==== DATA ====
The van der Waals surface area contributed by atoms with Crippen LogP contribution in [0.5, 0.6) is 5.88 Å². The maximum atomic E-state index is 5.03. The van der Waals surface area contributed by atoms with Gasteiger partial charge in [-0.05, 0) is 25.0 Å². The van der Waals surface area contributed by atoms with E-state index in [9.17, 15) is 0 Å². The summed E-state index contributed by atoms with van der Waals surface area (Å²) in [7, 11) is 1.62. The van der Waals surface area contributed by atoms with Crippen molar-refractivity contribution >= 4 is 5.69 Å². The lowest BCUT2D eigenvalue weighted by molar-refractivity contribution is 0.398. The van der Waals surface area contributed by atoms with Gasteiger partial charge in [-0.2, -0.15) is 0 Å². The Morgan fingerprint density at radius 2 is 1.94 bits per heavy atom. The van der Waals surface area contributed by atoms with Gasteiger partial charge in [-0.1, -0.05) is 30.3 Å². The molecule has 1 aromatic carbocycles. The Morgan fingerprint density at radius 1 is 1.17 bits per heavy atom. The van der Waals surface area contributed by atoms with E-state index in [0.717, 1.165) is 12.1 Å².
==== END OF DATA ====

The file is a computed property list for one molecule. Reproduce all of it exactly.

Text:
The van der Waals surface area contributed by atoms with Crippen LogP contribution in [0.5, 0.6) is 5.88 Å². The maximum atomic E-state index is 5.03. The van der Waals surface area contributed by atoms with Gasteiger partial charge in [-0.05, 0) is 25.0 Å². The van der Waals surface area contributed by atoms with E-state index in [9.17, 15) is 0 Å². The summed E-state index contributed by atoms with van der Waals surface area (Å²) in [7, 11) is 1.62. The van der Waals surface area contributed by atoms with Crippen molar-refractivity contribution >= 4 is 5.69 Å². The lowest BCUT2D eigenvalue weighted by molar-refractivity contribution is 0.398. The van der Waals surface area contributed by atoms with Gasteiger partial charge in [-0.2, -0.15) is 0 Å². The Morgan fingerprint density at radius 2 is 1.94 bits per heavy atom. The van der Waals surface area contributed by atoms with Gasteiger partial charge in [-0.1, -0.05) is 30.3 Å². The molecule has 1 aromatic carbocycles. The Morgan fingerprint density at radius 1 is 1.17 bits per heavy atom. The van der Waals surface area contributed by atoms with E-state index in [0.717, 1.165) is 12.1 Å².